A court in Moscow says it will make public next week its decision regarding how to proceed with the trial of two sisters, who along with their younger sister are accused of killing their father in 2018.
After holding a preliminary hearing, the Moscow City Court said on July 31 that the court's decision on the extremely high-profile case will be made public on August 3.
Lawyers for Krestina and Angelina Khachaturyan have asked the court to send the case back to prosecutors, saying that the two sisters must be tried together with their younger sister Maria.
Maria Khachaturyan, who was 17 when the alleged crime took place, is set to be tried separately. A medical evaluation following the killing found her mentally unsound at the time of the crime, and she was recommended for psychological treatment.
Prosecutors on July 31 asked a Moscow court to extend by an additional six months pretrial restrictions for Krestina and Angelina Khachaturyan. The restrictions include a ban on Internet use, communication with each other and other participants in the case, and speaking to media.
The prosecutors asked the court to also ban the sisters from taking part in public events.
The sisters' lawyers asked the court to change the restrictions to just not being able to leave the city.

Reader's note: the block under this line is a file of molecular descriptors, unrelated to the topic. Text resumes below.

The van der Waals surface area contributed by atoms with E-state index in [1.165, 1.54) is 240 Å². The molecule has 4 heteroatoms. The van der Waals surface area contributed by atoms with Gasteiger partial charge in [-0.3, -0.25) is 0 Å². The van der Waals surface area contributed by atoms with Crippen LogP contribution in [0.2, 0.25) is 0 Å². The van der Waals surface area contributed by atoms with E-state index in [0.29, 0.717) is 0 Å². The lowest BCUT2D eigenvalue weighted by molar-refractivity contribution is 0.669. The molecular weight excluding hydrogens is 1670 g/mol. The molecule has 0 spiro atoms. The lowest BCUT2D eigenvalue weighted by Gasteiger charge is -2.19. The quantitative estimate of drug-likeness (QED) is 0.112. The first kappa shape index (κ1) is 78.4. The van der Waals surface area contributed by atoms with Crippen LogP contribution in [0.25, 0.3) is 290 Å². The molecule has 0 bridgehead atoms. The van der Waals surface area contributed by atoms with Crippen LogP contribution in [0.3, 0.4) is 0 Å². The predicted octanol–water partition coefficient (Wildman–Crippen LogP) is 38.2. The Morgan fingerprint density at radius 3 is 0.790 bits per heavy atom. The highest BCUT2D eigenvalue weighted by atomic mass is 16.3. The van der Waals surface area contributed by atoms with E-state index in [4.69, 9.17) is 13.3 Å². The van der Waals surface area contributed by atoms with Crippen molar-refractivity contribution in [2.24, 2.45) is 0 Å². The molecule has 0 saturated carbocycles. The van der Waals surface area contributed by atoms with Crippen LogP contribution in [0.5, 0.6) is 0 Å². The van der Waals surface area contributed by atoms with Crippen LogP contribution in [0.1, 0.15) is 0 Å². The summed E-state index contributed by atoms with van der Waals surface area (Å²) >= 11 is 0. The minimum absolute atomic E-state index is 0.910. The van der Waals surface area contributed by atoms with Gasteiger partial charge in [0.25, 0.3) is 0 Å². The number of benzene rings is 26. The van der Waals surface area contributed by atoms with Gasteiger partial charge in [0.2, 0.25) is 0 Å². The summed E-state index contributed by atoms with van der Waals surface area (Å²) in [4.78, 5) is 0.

Investigators say that in July 2018 Krestina, Angelina, and Maria Khachaturyan -- then 19, 18, and 17 years old, respectively -- killed their father, Mikhail Khachaturyan, at their home in Moscow's outskirts.
Evidence Of Abuse
Materials gathered by investigators included substantial evidence of regular sexual and physical abuse by Khachaturyan against his daughters.
The case has attracted widespread attention from Russian media and civil society and has pitted defenders of conservative values, backed by the Russian Orthodox Church, with women's rights activists who have been calling for the introduction of legislation on domestic violence as a way of bringing alleged perpetrators like Khachaturyan to justice and enabling their victims to plead self-defense.
In early December, investigators finalized their indictment against the three sisters and sent it to the prosecutor’s office to prepare for trial. Krestina, Angelina, and Maria had acted with premeditation, it concluded, governed by "a strong personal enmity toward their father" due to continued physical and sexual abuse.
Later in December, Deputy Prosecutor-General Viktor Grin cited flaws in the investigation and asked officials to reclassify the sisters' actions as self-defense, which would have paved the way for the women to be let free.
But earlier in July, according to the defense team, Grin confirmed the original murder charges in an apparent volte-face, meaning the case will almost certainly go to trial.